Franklin Park girl serving up competitive tennis
A rare devotion is paying off for junior tennis player Ava Catanzarite of Franklin Park.
Catanzarite, 10, was ranked 12th as of early October in the girls 12 combined division of the U.S. Tennis Association Middle States section, which covers Pennsylvania, Delaware, much of New Jersey and northwestern West Virginia. She ranked 253rd nationally.
She was one of 32 players selected to compete at the U.S. Tennis Association National Open in Springfield, Mo., in May.
Catanzarite, who has been playing since she was 5, trains at the Pennsylvania Tennis Academy in Wexford, where head professional Budi Susanto is impressed by her work ethic.
“She's special and different,” Susanto said. “You don't get talent like this every day.
“Ava is smaller in size, but she's athletic and very motivated. To get up in the morning and do running, stretching and jumping jacks, she has dedication you don't see too much in a player her age.”
Moving up in competition, Catanzarite got off to an impressive start by garnering wins in girls 14 singles at the Mercerized Open at Quaker Valley High School in Leetsdale and the Frick Park Red Clay Junior Open in Pittsburgh in June. She ranks 10th in girls 14 singles in the Allegheny Mountain District, which consists of players from western Pennsylvania and four counties in the West Virginia panhandle.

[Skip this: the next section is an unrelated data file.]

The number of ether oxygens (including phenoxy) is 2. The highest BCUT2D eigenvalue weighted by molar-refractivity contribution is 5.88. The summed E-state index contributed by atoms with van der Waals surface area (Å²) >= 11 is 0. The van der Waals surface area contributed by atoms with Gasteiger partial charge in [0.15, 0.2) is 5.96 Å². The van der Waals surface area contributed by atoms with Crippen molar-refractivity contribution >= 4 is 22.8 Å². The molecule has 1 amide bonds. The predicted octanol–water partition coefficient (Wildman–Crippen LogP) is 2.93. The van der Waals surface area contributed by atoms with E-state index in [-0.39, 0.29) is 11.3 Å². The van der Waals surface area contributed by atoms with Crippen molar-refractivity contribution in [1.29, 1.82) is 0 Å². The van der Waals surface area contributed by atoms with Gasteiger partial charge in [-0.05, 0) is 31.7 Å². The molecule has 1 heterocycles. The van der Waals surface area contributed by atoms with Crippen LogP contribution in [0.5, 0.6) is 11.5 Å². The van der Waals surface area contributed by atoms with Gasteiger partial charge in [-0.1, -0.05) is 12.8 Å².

Last year, she ranked third in girls 12.
“Considering she was much younger (than other players), that's pretty impressive,” said Michael Gladysz, a spokesman for Middle States, which includes Allegheny Mountain.
Catanzarite finds being left-handed a great asset.
“I get a lot of spin on my shots,” said Catanzarite, who is working on making her left arm more powerful.
Catanzarite said Susanto has been helpful in preparing her mentally.
“I've been taught to never give up and to keep my cool,” Catanzarite said. “I don't get emotional.
“You'll never see me scream at myself.”
A fifth-grader at Ingromar Elementary School, Catanzarite is eager to share her knowledge with classmates.
“Ava is always asking when we're going to have something tennis-wise in gym,” said health and physical education teacher Dean Boronyak. “I've played with her, and she's showed me some grips.
“She's very modest and a great role model.”
Catanzarite's long-term goals are to play high school tennis for North Allegheny; college tennis at the University of Notre Dame in South Bend, Ind.; and then become a professional player. The Tennis Recruiting Network, an online site that tracks potential college players, ranked her first among fifth-graders in the state in early October.
Catanzarite isn't the only standout in her family. Her sister Nora, 8, ranked 10th in girls 10 singles in Allegheny Mountain.
“Ava is a big inspiration,” Nora Catanzarite said. “We (practice) on our cul-de-sac.”
Karen Kadilak is a freelance writer for Trib Total Media.
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